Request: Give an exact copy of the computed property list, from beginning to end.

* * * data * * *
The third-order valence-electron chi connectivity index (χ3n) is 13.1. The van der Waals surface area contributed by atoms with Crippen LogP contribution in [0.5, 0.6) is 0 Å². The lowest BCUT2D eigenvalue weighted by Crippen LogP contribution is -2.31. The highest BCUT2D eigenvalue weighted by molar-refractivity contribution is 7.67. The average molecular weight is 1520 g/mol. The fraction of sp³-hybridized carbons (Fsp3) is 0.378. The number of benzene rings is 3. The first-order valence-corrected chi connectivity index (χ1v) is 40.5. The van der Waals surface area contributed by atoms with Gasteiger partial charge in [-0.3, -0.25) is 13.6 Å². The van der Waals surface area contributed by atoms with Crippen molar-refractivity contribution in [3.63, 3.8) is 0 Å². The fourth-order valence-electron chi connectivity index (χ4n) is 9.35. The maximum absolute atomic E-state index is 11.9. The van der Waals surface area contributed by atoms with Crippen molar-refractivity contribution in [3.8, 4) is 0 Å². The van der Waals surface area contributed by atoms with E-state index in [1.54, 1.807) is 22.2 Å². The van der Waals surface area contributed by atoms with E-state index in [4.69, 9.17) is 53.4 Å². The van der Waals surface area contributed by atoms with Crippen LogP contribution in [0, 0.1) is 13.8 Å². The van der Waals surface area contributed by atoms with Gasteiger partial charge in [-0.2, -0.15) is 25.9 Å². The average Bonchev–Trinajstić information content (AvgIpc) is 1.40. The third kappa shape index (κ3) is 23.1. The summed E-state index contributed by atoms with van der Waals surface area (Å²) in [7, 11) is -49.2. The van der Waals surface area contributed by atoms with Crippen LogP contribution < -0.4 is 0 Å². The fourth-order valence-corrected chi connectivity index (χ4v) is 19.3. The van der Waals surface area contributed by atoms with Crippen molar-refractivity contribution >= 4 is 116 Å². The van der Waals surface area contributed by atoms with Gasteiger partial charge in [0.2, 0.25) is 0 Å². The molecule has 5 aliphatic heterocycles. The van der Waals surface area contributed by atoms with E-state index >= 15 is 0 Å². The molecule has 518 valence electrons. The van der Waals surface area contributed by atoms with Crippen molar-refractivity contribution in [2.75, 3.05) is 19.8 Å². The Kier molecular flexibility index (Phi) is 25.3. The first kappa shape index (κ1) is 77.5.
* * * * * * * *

The third-order valence-electron chi connectivity index (χ3n) is 13.1. The van der Waals surface area contributed by atoms with Crippen LogP contribution in [0.5, 0.6) is 0 Å². The lowest BCUT2D eigenvalue weighted by Crippen LogP contribution is -2.31. The highest BCUT2D eigenvalue weighted by molar-refractivity contribution is 7.67. The average molecular weight is 1520 g/mol. The fraction of sp³-hybridized carbons (Fsp3) is 0.378. The number of benzene rings is 3. The first-order valence-corrected chi connectivity index (χ1v) is 40.5. The van der Waals surface area contributed by atoms with Gasteiger partial charge in [-0.3, -0.25) is 13.6 Å². The van der Waals surface area contributed by atoms with Crippen molar-refractivity contribution in [3.63, 3.8) is 0 Å². The fourth-order valence-electron chi connectivity index (χ4n) is 9.35. The maximum absolute atomic E-state index is 11.9. The van der Waals surface area contributed by atoms with Crippen molar-refractivity contribution in [3.8, 4) is 0 Å². The van der Waals surface area contributed by atoms with E-state index in [1.54, 1.807) is 22.2 Å². The van der Waals surface area contributed by atoms with E-state index in [4.69, 9.17) is 53.4 Å². The van der Waals surface area contributed by atoms with Crippen LogP contribution in [0, 0.1) is 13.8 Å². The van der Waals surface area contributed by atoms with Gasteiger partial charge in [-0.2, -0.15) is 25.9 Å². The average Bonchev–Trinajstić information content (AvgIpc) is 1.40. The third kappa shape index (κ3) is 23.1. The summed E-state index contributed by atoms with van der Waals surface area (Å²) in [7, 11) is -49.2. The van der Waals surface area contributed by atoms with Crippen LogP contribution < -0.4 is 0 Å². The fourth-order valence-corrected chi connectivity index (χ4v) is 19.3. The van der Waals surface area contributed by atoms with Crippen molar-refractivity contribution >= 4 is 116 Å². The van der Waals surface area contributed by atoms with Gasteiger partial charge in [0.2, 0.25) is 0 Å². The molecule has 5 aliphatic heterocycles. The van der Waals surface area contributed by atoms with E-state index >= 15 is 0 Å². The molecule has 518 valence electrons. The van der Waals surface area contributed by atoms with Crippen molar-refractivity contribution in [2.75, 3.05) is 19.8 Å². The Kier molecular flexibility index (Phi) is 25.3. The first kappa shape index (κ1) is 77.5.